Vieillefosse: 'Food has become too much a matter of crisis and not of opportunity'"Food has become too much a matter of crisis and not of opportunity," says Michel Vieillefosse, head of the EUREKA Secretariat, writing in the latest edition of EUREKA News magazine, which focuses on food technologies and safety and will be launched at the Anuga FoodTec event in Cologne, Germany, next 4 April 2006.
"The agriculture and food sectors are vitally important to the European economy as a whole. The food industry is a leading sector in the EU, with the highest annual production in the world at close to 600 billion euro, or about 15% of the total for the processing industry as a whole. It is the third largest industrial employer, with over 2.6 million workers, 30% in small and medium-sized businesses. The agricultural sector has a total production of about 220 billion euro and provides the equivalent of 7.5 million full-time jobs," adds Vieillefosse.
Playing a vital part in the development of food technologies
Vieillefosse recalls how the sophistication of technologies in providing safe, high quality produce has grown over the last decade following a spate of contamination scares in the nineties and a crisis of consumer confidence. EUREKA, he says, has played a vital part in enabling monitoring and control technologies to be swiftly developed and out on the market to meet the growing demands in quality control throughout the food chain, from detecting GM matter in baby food or safely and cost effectively disposing of BSE contaminated waste.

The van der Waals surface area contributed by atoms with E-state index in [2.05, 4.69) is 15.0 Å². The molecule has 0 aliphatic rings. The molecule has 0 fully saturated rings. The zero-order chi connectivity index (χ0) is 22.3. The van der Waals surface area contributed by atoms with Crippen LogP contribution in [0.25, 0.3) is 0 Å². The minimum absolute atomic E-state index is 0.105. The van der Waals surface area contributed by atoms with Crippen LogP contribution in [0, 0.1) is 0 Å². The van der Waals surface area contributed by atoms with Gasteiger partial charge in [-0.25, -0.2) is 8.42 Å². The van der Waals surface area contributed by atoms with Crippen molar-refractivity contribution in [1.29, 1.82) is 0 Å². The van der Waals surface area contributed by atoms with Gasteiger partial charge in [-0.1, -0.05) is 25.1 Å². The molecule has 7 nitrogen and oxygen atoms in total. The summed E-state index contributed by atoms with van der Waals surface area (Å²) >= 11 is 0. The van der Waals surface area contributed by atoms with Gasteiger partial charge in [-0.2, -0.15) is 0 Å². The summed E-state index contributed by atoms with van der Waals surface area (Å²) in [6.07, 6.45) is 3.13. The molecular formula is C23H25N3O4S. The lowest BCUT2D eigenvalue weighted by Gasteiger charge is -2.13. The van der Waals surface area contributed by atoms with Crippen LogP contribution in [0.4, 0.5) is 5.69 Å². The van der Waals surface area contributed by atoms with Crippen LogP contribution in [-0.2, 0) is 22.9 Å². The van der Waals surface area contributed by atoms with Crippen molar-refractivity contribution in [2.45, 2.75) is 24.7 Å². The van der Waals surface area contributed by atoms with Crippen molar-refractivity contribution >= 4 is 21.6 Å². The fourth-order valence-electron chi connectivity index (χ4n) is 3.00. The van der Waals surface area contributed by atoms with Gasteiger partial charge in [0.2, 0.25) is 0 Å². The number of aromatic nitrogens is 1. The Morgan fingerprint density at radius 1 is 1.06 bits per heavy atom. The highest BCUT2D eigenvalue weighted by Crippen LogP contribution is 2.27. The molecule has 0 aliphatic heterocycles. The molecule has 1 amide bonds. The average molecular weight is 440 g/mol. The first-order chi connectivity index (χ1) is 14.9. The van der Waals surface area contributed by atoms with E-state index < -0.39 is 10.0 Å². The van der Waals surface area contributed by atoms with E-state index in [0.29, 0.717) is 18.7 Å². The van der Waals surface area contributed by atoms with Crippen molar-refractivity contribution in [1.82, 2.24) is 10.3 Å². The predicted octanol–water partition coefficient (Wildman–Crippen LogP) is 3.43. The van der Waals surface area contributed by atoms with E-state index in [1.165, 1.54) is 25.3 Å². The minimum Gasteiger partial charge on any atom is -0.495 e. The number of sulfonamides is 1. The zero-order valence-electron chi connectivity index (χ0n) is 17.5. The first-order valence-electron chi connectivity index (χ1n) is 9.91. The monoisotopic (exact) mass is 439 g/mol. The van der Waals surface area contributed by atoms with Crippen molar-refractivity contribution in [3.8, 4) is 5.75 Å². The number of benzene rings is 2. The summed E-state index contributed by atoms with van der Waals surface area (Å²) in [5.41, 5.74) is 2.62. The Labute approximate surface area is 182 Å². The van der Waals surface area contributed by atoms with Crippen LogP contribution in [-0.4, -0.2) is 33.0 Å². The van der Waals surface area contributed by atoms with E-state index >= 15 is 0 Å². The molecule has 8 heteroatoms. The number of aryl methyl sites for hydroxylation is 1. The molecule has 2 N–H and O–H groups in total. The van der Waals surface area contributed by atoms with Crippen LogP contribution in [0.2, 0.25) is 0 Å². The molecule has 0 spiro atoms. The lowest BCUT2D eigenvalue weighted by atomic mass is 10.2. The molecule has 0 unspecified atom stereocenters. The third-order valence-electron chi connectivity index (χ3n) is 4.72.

The challenges presented in the field of food go beyond monitoring and quality control. EUREKA projects span horticulture and crop production technology; animal selection, production and husbandry, genetic engineering, packaging, transportation and distribution, microbiology, and biocontrol.
"EUREKA's successes stem from projects initiated by innovators, both large and small, in tackling the challenges together," he says. In the agri-food sector these include projects under the EUROAGRI+ Umbrella and with giants such as Nestlé and Danone teaming with SMEs to develop effective food testing systems and manufacturing and packaging solutions. European produce: quality over quantity?
"There is a fear in Europe about GM foods that doesn't exist elsewhere," Vieillefosse adds, stating that the legislative climate outside of Europe better nurtures innovative ideas that are close to market. "Our large companies and networks are absconding from Europe to take advantage of this climate. Yet European products – including food – have a USP: Quality. And the European social model is the envy of US and Far Eastern citizens where good wages, healthcare and social security have been sacrificed to some degree to maintain the high volumes and low costs that can render these countries' products so competitive." Safeguarding and developing Europe's market share
Biotechnology has opened a vast new field of exploration into new modes of agricultural production and foods with a health benefit in addition to the physiological value of the nutrients they contain. Vieillefosse claims that the commercial success that EUREKA has seen in developing close-to-market research and bringing the results to market is based on the quick start of its projects and in marrying the commercial and managerial know-how of large companies with the brains of smaller SMEs. "We must continue to provide a favourable basis for large companies to stay in Europe to safeguard and further develop Europe's market share in the agricultural and food industry," he insists.
Last reviewed: By John M. Grohol, Psy.D. on 21 Feb 2009
Published on PsychCentral.com. All rights reserved.